Slaughter High (1986)

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Slaughter High aka Aprils Fools Day, 1986
directed by George Dugdale, Mark Ezra, Peter Mackenzi Litten
starring Simon Scuddamore, Caroline Munro, Carmine Iannaccone

By full admittance of the producers, Slaughter High wasn’t meant to be much more than a quick money-maker. It even made its small budget back before the movie was sold to Vestron Video, relinquishing the title of April Fools Day to Paramount for their own upcoming project. Written and casted in three weeks, and shot in just a few days, Slaughter High is pretty much a by-the-numbers slasher that doesn’t really have any more than a few memorable moments. It does have a touch of morbid history attached to it, with main star Simon Scuddamore (Marty) committing suicide after the film was made and never seeing the film himself (it wasn’t released until two years after production).

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The corner that Slaughter High backs itself into is who to root for. Marty is a nerd that is constantly picked on, yet still gullible to fall for the tricks of his peers. On April 1st one year, a prank goes morbid and leaves him horribly disfigured. When a fake reunion gathers up all of those that picked on him years later, the bodies begin to pile up. While you’re never really going to root for the killer, there couldn’t be a more unlikable and dumb bunch fighting against him. After three deaths and obvious clues as to what is happening, the victims finally realize they are in a game of Marty’s revenge. After five deaths, one woman (successfully) tries to seduce one of the men in the group. Adding to the hilarity is a classic movie tradition of letting actors in their 20s and 30s play high schoolers, but in this movie, they even have them come back for a reunion supposedly years later looking exactly the same.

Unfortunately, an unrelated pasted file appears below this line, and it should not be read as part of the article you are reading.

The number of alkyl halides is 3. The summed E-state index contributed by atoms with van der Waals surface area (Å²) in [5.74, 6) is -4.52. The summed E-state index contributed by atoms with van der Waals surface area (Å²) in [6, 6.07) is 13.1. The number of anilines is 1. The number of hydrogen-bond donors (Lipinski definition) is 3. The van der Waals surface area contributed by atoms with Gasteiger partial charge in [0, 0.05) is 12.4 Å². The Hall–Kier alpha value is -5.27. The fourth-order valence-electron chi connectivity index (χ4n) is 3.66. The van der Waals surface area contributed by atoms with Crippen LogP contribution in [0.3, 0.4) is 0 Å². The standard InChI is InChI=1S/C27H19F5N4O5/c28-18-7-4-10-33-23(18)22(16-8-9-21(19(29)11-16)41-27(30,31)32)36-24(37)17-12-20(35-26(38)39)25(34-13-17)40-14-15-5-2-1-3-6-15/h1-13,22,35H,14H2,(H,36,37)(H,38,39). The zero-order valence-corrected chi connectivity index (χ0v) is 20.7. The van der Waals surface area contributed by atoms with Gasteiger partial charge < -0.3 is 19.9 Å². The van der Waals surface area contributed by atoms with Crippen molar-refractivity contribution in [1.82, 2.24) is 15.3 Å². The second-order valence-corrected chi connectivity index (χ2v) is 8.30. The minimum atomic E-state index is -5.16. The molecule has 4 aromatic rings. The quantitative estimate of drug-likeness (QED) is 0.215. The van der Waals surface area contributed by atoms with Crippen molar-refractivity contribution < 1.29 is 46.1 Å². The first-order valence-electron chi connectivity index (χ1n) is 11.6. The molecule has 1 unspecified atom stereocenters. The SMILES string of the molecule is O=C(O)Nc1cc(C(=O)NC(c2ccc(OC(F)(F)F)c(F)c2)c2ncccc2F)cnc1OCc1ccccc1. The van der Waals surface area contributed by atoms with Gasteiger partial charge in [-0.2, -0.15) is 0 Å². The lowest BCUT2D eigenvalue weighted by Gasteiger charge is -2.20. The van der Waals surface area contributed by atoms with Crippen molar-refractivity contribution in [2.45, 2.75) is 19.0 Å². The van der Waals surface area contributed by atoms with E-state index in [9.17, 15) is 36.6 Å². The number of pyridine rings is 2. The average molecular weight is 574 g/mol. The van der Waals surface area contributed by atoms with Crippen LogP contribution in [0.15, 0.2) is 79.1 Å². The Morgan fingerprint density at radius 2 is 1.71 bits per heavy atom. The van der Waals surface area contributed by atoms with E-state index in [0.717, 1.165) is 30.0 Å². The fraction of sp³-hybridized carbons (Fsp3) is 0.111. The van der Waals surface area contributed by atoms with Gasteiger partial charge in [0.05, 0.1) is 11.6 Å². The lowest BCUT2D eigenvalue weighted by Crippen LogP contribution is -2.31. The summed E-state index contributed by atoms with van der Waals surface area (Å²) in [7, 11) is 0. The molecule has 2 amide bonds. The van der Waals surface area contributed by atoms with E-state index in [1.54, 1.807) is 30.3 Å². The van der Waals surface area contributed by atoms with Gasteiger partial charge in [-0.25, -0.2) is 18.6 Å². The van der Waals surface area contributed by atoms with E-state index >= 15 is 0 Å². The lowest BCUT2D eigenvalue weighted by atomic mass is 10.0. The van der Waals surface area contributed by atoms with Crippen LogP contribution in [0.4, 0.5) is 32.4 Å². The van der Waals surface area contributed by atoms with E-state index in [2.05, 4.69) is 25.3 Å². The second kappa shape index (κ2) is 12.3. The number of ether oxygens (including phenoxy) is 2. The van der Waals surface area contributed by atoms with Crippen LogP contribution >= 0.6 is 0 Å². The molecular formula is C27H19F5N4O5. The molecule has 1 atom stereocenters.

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Another indication of the serious filmmaking that went on here is the fact that while the film is set in America with American students, most of the actors hired were British. As a result, the imitation of the American accent fluctuates frequently throughout the movie, with English pronunciations sneaking through often. They are so inconsistent and obviously fake it makes one of the actresses who is actually from Texas, Donna Yeager, sound like she is hamming it up. The makeup and special effects are mediocre at best, with only a few of the kills displaying any creativity behind them. Most of the kills are like traditional slasher stock footage, lifted from a hundred other movies that fans of the genre will have already seen. It takes forever to get to as an audience member, but the end scene is actually kind of interesting. A lame and predictable twist, but shot well and executed better than anything before it. However, I’d honestly advise you don’t bother trying to sit through this one.

3.5

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